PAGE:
Have you ever flown an airplane?
The vast majority of you reading this article would answer, “No, I have never flown an airplane.” On Monday, August 13, 2012, the answer to that question became “Yes, I have flown an airplane” for six young members of the Boone Composite Squadron Civil Air Patrol.
For the first time in their lives, each cadet had the thrill of flying a Cessna 182 during a portion of their flight between Logan and Bluefield.
Cadet Orientation Flights – that what Civil Air Patrol calls the six flights every CAP cadet can take in the front seat of a Cessna aircraft with an experienced Orientation Flight Instructor by their side.
After receiving instruction in how to conduct a preflight inspection of the aircraft, then two cadets at time, one in the front seat at the controls, and one in the back seat awaiting his or her turn, left Logan Airport and headed for Bluefield. Once airborne, the Orientation Pilot carefully instructed the cadet beside him on how to control the aircraft, including how to bank and turn as well as how to maintain altitude and stay on the desired compass heading for their destination. Once they were on the ground in Bluefield, the backseat rider became the front seat flyer and the trio returned to Logan, where the next two cadets were anxiously awaiting their turn.
Cadets Larry Copen, Mikayla Kirk, Makenzee Miller, Trinity Miller, Matthew Smith and Dalton Wilson each experienced the exhilaration and fun of flying, with all six cadets declaring their intentions to fly again as soon as their squadron can arrange another flying opportunity.
Have you ever built and launched a bottle rocket? The chances are a little better that your answer to that question is “Yes, I have built and launched a bottle rocket.” However, the six cadets named above could not answer “Yes” to that question until Tuesday, August 14, when they took their own 2-liter bottle rockets to Chief Logan State Park for the Boone Squadron’s Rocket Launch Competition. The cadets had built the rockets at their squadron headquarters on Monday evening, under the instruction and direction of Cadet Commander C/Major Jon Ball. The next day, two hours of launching their rockets and recording the results provided loads of fun and a few surprises. Cadet Trinity Miller was judged to have the best rocket based upon the height and duration of its flight. Several family members of the cadets came along for the launch and a picnic after the competition.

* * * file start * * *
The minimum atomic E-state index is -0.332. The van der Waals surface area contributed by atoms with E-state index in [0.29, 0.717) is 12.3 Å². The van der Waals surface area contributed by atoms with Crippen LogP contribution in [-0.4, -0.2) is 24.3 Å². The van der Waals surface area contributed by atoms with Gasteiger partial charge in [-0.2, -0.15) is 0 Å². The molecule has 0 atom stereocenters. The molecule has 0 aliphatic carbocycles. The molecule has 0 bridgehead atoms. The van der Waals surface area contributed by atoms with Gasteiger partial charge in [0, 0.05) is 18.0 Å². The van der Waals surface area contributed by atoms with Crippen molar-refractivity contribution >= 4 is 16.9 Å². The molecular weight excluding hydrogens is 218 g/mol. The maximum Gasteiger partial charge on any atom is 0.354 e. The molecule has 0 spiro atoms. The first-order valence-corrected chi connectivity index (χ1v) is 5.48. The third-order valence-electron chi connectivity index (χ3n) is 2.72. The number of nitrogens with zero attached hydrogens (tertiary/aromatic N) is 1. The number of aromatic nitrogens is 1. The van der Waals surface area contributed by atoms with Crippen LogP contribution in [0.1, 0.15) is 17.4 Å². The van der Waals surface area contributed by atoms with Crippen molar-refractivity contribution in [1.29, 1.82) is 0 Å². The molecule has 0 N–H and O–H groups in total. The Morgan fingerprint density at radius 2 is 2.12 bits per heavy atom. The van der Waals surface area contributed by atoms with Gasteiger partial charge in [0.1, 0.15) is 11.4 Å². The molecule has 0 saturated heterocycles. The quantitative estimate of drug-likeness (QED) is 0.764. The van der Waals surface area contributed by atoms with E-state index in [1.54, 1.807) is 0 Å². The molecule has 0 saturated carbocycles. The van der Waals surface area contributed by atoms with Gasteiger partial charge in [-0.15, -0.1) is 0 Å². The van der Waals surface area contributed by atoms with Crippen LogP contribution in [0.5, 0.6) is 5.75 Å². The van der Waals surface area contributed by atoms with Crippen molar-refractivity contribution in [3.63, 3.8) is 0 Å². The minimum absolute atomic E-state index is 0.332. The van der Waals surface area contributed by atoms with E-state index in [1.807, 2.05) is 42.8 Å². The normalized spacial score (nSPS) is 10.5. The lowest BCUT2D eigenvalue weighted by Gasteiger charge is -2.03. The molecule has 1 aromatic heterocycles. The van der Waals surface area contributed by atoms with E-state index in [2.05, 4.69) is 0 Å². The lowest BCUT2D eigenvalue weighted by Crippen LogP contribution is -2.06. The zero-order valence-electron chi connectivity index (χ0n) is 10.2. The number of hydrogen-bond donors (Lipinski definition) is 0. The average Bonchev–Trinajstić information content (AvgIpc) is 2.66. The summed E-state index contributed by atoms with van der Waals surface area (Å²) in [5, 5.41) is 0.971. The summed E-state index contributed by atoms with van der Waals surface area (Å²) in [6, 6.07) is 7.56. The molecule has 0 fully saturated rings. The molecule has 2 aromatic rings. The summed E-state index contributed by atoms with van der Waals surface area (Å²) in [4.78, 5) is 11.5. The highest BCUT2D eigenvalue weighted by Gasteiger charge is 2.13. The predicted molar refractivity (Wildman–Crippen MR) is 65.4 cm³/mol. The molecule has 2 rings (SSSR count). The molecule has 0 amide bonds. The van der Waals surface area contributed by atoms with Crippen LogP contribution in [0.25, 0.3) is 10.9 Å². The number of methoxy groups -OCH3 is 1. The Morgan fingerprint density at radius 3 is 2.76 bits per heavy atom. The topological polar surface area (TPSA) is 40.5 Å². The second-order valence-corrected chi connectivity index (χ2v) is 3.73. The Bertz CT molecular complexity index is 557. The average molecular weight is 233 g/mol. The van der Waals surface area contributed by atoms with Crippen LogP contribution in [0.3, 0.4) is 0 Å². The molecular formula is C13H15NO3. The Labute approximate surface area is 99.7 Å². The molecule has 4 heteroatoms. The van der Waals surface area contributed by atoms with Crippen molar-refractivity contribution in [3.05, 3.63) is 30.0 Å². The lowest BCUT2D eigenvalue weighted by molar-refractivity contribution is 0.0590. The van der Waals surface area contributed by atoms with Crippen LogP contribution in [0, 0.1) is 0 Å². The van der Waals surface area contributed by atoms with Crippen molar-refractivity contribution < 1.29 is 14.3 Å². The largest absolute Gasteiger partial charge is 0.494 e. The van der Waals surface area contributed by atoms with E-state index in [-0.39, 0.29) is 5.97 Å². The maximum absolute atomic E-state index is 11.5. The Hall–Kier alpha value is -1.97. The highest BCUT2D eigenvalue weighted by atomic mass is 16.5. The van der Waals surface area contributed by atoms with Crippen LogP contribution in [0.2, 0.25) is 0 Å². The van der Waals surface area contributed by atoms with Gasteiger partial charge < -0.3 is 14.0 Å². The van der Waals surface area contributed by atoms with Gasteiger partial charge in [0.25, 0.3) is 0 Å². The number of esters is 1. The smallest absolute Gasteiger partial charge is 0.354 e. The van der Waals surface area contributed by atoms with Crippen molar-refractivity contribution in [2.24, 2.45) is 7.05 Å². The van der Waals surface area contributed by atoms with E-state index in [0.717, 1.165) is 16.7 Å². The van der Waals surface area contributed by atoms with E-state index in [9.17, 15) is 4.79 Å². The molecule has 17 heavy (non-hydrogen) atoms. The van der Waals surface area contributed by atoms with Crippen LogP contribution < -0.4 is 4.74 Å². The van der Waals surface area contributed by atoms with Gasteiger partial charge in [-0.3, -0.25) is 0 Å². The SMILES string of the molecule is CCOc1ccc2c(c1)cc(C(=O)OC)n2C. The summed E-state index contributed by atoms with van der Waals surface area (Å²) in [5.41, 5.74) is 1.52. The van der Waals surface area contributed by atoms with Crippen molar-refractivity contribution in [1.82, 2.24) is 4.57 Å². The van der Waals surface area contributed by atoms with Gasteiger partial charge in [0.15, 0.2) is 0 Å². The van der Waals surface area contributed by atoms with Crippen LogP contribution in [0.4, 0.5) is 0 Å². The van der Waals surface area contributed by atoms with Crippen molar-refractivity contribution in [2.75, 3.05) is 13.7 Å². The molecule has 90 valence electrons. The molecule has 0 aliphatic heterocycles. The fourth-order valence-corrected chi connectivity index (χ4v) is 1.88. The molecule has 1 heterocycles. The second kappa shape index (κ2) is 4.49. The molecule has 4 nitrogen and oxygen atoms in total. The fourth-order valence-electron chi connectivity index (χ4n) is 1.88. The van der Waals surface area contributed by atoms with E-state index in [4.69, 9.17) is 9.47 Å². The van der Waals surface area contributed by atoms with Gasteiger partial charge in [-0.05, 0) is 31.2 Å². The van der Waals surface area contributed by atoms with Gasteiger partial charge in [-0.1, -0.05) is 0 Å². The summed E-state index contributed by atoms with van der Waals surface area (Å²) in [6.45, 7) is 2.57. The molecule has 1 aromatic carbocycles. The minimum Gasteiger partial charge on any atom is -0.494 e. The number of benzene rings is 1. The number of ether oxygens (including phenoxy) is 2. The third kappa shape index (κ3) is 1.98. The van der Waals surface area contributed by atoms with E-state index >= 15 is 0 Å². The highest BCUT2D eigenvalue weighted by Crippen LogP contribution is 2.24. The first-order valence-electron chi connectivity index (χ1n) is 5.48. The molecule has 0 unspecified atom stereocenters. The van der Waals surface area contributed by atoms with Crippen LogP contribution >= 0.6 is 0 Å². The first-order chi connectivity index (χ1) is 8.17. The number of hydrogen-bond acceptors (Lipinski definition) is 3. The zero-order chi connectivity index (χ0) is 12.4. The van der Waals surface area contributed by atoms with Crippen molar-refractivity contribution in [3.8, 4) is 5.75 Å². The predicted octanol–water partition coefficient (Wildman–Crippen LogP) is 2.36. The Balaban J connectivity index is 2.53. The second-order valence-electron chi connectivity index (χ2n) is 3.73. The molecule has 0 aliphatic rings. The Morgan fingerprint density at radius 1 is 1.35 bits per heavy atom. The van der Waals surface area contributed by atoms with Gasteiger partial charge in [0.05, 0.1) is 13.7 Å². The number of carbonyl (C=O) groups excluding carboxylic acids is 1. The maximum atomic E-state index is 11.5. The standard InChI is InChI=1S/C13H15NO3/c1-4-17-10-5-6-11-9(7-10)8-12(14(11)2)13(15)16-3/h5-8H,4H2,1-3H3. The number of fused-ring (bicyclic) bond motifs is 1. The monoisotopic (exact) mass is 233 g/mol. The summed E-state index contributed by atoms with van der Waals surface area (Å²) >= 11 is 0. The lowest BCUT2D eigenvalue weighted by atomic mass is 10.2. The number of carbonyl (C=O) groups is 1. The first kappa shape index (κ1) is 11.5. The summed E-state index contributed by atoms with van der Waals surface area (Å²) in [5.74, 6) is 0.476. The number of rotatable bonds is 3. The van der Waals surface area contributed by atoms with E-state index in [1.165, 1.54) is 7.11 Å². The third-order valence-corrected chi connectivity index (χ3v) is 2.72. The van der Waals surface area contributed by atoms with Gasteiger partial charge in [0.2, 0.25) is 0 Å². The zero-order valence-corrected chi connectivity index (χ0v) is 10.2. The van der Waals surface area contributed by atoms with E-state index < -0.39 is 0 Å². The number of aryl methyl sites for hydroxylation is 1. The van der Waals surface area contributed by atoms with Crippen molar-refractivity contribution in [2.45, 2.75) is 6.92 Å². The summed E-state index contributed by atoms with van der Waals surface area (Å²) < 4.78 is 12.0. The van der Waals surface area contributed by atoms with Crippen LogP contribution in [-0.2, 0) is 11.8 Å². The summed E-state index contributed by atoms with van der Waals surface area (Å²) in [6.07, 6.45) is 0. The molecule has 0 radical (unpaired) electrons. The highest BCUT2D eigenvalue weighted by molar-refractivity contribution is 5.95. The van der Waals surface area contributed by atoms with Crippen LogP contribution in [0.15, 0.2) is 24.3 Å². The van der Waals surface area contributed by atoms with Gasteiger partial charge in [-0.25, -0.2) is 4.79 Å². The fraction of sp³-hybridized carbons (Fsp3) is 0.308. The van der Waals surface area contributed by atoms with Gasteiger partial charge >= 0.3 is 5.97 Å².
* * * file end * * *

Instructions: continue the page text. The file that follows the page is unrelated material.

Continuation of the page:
The local CAP squadron conducts aerospace activities and holds search and rescue training for all of its members. Cadets regularly train in leadership skills and learn military drill and ceremonies as well as character development and safety. Young people aged 12 through 18 years old can join as cadets and 19 year olds and older can join as senior members to help oversee and conduct the program. The local squadron has a webpage at www.wvboonecap.webs.com
Civil Air Patrol, the official auxiliary of the U.S. Air Force, is a nonprofit organization with more than 61,000 members nationwide, operating a fleet of 550 aircraft. CAP, in its Air Force auxiliary role, performs 90 percent of continental U.S. inland search and rescue missions as tasked by the Air Force Rescue Coordination Center and was credited by the AFRCC with saving 54 lives in fiscal year 2011. Its volunteers also perform homeland security, disaster relief and drug interdiction missions at the request of federal, state and local agencies. The members play a leading role in aerospace education and serve as mentors to nearly 27,000 young people currently participating in the CAP cadet program. CAP received the World Peace Prize in 2011 and has been performing missions for America for 70 years. CAP also participates in Wreaths Across America, an initiative to remember, honor and teach about the sacrifices of U.S. military veterans. In addition to the local unit’s webpage, you may visit the National Headquarters’ webpages www.gocivilairpatrol.com or www.capvolunteernow.com for more information.